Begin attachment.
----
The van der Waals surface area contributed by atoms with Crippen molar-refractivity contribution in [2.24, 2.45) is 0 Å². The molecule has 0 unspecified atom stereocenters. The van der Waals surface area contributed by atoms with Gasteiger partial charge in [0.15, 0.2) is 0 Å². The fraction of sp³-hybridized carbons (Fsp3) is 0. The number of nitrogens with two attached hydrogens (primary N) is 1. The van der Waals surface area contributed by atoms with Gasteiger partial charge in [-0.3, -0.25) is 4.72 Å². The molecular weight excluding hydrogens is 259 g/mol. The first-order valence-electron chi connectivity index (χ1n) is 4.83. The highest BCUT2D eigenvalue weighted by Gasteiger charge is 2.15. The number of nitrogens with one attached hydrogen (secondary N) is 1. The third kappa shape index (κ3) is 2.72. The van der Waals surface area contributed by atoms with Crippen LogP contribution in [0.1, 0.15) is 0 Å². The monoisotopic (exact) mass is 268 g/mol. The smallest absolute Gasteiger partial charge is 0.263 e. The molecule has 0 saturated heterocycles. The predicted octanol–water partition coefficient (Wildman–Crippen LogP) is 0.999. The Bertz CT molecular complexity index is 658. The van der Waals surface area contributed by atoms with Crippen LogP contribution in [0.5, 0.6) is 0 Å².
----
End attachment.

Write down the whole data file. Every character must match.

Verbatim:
The van der Waals surface area contributed by atoms with Crippen molar-refractivity contribution in [2.24, 2.45) is 0 Å². The molecule has 0 unspecified atom stereocenters. The van der Waals surface area contributed by atoms with Gasteiger partial charge in [0.15, 0.2) is 0 Å². The fraction of sp³-hybridized carbons (Fsp3) is 0. The number of nitrogens with two attached hydrogens (primary N) is 1. The van der Waals surface area contributed by atoms with Gasteiger partial charge in [-0.3, -0.25) is 4.72 Å². The molecular weight excluding hydrogens is 259 g/mol. The first-order valence-electron chi connectivity index (χ1n) is 4.83. The highest BCUT2D eigenvalue weighted by Gasteiger charge is 2.15. The number of nitrogens with one attached hydrogen (secondary N) is 1. The third kappa shape index (κ3) is 2.72. The van der Waals surface area contributed by atoms with Crippen LogP contribution in [0.1, 0.15) is 0 Å². The monoisotopic (exact) mass is 268 g/mol. The smallest absolute Gasteiger partial charge is 0.263 e. The molecule has 0 saturated heterocycles. The predicted octanol–water partition coefficient (Wildman–Crippen LogP) is 0.999. The Bertz CT molecular complexity index is 658. The van der Waals surface area contributed by atoms with Crippen LogP contribution in [0.5, 0.6) is 0 Å².